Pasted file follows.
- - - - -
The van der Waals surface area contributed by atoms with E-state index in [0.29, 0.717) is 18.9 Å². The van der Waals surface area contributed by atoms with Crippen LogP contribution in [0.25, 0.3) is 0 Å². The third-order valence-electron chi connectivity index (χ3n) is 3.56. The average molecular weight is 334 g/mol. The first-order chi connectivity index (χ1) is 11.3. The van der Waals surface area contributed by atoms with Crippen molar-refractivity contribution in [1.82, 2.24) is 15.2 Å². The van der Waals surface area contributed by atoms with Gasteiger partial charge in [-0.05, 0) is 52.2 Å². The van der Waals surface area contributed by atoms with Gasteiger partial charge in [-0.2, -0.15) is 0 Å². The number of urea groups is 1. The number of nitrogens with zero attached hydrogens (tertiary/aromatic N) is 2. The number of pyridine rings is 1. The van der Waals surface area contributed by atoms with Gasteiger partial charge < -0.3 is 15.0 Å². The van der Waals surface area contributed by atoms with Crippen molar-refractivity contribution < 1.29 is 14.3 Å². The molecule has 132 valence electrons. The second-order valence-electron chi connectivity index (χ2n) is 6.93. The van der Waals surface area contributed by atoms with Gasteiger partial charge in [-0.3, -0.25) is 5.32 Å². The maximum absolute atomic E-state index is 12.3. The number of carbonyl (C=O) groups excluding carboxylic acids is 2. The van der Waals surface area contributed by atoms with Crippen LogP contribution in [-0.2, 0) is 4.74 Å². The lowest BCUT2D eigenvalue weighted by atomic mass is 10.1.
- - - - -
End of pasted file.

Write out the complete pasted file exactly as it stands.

The van der Waals surface area contributed by atoms with E-state index in [0.29, 0.717) is 18.9 Å². The van der Waals surface area contributed by atoms with Crippen LogP contribution in [0.25, 0.3) is 0 Å². The third-order valence-electron chi connectivity index (χ3n) is 3.56. The average molecular weight is 334 g/mol. The first-order chi connectivity index (χ1) is 11.3. The van der Waals surface area contributed by atoms with Crippen molar-refractivity contribution in [1.82, 2.24) is 15.2 Å². The van der Waals surface area contributed by atoms with Gasteiger partial charge in [-0.05, 0) is 52.2 Å². The van der Waals surface area contributed by atoms with Gasteiger partial charge in [-0.2, -0.15) is 0 Å². The number of urea groups is 1. The number of nitrogens with zero attached hydrogens (tertiary/aromatic N) is 2. The number of pyridine rings is 1. The van der Waals surface area contributed by atoms with Gasteiger partial charge < -0.3 is 15.0 Å². The van der Waals surface area contributed by atoms with Crippen molar-refractivity contribution < 1.29 is 14.3 Å². The molecule has 132 valence electrons. The second-order valence-electron chi connectivity index (χ2n) is 6.93. The van der Waals surface area contributed by atoms with Gasteiger partial charge in [-0.3, -0.25) is 5.32 Å². The maximum absolute atomic E-state index is 12.3. The number of carbonyl (C=O) groups excluding carboxylic acids is 2. The van der Waals surface area contributed by atoms with Crippen LogP contribution in [-0.2, 0) is 4.74 Å². The lowest BCUT2D eigenvalue weighted by atomic mass is 10.1.